07/17/2012 10:17 am ET | Updated Sep 16, 2012

To Think or Not to Think ...That Is the Question!

A driving goal for educators is to cultivate a natural level of inquiry. Max Beerholm, the British essayist, said that more than 50 years ago. It couldn't be more relevant today.

How can we expect students to flourish in college if they aren't excellent critical thinkers? How are students to learn this skill from watching television and playing video games? Are we going to expect critical thinking to be measured by growth on standardized tests?

According to Roger Lewin, another British writer, "Too often we give children answers to remember rather than problems to solve." To prepare students to be college and career ready, we need to support students to think for themselves -- to be self-learners.

Our schools need to shift their focus dramatically to prepare students to compete and respond successfully to the complex issues they will face in their careers. Today's business leaders complain that the majority of job applicants are not able to solve complex problems, work in teams or communicate effectively. We see evidence of this all around us -- local businesses clamoring for a better trained workforce to fill the type of jobs available today.

Tim Magner of Partnership for 21st Century Skills captures this well when he writes that "we want our students to not just survive in the new millennium, but to truly thrive."

Students tell me that they believe to succeed in college they will need to think critically and work collaboratively. One student I met with summed it up best: "Deeper learners engage with content to such an extent that they develop high level analytical and critical thinking skills that they can apply to other things, rather than just memorizing facts or ways of thinking, and then just using these facts in very specific situations."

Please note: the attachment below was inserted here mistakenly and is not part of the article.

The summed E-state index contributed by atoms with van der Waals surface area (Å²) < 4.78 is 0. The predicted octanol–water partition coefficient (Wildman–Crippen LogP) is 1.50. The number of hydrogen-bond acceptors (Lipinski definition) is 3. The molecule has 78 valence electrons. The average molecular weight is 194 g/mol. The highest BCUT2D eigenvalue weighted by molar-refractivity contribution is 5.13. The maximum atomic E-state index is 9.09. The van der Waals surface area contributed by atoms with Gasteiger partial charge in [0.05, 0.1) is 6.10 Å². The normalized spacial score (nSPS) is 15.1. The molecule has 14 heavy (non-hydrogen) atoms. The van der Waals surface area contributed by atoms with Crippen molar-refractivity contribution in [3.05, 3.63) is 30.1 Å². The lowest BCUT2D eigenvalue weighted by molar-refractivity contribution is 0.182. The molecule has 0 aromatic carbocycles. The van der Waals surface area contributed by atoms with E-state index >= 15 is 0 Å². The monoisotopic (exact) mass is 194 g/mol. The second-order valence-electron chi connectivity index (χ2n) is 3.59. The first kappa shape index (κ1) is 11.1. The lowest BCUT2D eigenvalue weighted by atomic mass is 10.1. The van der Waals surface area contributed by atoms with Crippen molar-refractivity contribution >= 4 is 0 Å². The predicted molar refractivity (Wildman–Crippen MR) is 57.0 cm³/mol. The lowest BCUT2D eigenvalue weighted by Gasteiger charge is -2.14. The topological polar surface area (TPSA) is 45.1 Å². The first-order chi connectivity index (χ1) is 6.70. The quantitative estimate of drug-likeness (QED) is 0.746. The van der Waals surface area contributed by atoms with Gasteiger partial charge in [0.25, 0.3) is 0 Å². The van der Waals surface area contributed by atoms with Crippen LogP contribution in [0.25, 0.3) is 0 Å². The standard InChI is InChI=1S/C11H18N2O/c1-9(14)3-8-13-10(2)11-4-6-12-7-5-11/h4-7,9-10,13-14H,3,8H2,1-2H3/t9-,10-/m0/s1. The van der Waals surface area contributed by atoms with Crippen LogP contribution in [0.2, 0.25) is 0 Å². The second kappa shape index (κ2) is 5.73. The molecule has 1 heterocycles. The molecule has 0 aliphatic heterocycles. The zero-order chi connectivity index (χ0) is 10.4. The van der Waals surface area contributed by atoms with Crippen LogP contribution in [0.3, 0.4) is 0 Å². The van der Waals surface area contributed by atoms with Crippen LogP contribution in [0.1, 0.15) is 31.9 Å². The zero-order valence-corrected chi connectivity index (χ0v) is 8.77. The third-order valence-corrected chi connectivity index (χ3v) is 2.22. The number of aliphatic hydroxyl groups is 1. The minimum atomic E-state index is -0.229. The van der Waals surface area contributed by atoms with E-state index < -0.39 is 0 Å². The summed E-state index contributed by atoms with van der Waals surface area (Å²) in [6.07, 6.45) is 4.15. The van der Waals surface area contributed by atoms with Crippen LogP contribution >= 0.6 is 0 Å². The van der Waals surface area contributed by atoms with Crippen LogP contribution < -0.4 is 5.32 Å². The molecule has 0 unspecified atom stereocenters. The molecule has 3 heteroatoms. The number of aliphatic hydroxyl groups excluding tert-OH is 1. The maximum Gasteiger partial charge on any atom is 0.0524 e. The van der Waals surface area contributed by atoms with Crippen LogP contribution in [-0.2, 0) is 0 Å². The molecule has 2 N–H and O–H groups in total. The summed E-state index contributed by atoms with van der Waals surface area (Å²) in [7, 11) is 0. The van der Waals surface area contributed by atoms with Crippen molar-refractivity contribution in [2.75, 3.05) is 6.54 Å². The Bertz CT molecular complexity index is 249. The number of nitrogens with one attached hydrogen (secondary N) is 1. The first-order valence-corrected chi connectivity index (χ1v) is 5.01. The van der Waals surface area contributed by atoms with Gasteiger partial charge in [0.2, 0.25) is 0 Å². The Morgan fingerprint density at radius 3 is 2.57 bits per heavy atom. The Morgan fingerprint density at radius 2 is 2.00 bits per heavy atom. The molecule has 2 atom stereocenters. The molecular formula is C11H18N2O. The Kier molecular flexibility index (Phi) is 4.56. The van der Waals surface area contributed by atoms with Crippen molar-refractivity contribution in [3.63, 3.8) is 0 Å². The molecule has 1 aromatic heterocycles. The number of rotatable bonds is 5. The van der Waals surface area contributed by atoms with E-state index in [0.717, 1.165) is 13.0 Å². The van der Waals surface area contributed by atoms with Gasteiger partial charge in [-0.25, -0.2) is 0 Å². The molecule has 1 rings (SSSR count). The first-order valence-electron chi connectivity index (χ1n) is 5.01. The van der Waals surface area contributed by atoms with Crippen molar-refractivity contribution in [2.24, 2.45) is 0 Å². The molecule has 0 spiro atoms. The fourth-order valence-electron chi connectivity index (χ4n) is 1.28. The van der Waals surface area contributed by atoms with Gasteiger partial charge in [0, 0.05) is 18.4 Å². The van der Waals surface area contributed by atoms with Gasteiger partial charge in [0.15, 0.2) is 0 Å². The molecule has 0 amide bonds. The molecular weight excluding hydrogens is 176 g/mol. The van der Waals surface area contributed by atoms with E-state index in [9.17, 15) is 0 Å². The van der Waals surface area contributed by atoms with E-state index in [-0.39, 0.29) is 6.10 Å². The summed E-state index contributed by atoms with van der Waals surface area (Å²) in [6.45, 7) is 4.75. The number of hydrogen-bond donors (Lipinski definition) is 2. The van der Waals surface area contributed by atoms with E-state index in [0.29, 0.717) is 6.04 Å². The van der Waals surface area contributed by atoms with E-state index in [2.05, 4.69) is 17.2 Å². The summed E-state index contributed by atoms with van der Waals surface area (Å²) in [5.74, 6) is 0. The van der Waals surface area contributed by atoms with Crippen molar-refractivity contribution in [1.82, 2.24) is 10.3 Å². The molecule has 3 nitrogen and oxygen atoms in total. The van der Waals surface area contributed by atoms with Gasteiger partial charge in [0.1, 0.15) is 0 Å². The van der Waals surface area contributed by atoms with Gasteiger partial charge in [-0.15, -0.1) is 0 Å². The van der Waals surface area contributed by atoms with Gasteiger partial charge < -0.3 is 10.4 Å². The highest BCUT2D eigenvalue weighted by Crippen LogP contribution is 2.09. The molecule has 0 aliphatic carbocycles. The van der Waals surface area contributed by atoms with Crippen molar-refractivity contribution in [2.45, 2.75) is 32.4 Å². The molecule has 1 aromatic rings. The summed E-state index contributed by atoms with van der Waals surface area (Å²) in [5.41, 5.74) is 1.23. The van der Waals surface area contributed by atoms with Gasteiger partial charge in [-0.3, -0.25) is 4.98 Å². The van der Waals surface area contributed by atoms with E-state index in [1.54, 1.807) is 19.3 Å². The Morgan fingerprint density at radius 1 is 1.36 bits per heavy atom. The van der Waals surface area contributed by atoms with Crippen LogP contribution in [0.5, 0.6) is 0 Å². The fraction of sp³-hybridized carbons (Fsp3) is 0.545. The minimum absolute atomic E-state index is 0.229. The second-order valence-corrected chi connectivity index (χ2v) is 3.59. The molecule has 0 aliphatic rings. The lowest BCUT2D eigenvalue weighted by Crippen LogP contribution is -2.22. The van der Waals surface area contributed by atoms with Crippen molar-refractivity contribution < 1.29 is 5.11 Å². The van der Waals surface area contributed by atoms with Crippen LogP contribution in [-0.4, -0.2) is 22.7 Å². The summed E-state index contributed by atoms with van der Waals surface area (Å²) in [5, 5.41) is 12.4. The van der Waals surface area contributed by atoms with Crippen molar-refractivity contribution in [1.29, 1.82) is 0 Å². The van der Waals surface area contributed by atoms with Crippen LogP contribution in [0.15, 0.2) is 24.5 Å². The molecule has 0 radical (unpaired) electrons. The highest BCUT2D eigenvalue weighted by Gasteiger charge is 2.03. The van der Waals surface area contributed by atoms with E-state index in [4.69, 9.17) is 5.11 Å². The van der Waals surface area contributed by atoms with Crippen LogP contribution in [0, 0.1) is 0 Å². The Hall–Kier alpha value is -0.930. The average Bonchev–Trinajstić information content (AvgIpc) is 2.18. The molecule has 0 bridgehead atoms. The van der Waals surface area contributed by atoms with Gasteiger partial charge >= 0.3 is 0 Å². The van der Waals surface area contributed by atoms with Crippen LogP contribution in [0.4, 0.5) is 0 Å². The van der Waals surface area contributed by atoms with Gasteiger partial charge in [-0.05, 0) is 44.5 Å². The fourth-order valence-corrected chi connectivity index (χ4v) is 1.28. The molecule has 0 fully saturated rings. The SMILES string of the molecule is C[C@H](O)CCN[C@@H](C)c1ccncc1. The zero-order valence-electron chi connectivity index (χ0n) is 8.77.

Many high school graduates don't acquire the skills necessary for success in the post-secondary world. Quality student work cannot be measured by today's multiple-choice tests. Students may earn high grades and get excellent test scores, but what does that mean? Does it mean these students are good at memorizing facts and figures they won't be able to use in the "real world"?

A Deeper Learning experience means students acquire the skills and knowledge they will need to obtain jobs. The benefits are clear at every level. According to a new survey called "Learn Now, Lecture Later" from CDW-G, high school students want to listen to fewer lectures and incorporate more hands-on projects, independent study and virtual learning. Students want school to be relevant and Deeper Learning can deliver this.

Deeper Learning prepares students to:

  • Master core academic content
  • Think critically and solve complex problems
  • Work collaboratively
  • Communicate effectively
  • Learn how to learn

As a student or a teacher, have you experienced Deeper Learning that you can share? I am very interested in finding out what teachers have done to prepare students to think critically. I'd also like to hear from students -- what learning experiences helped develop your critical thinking skills?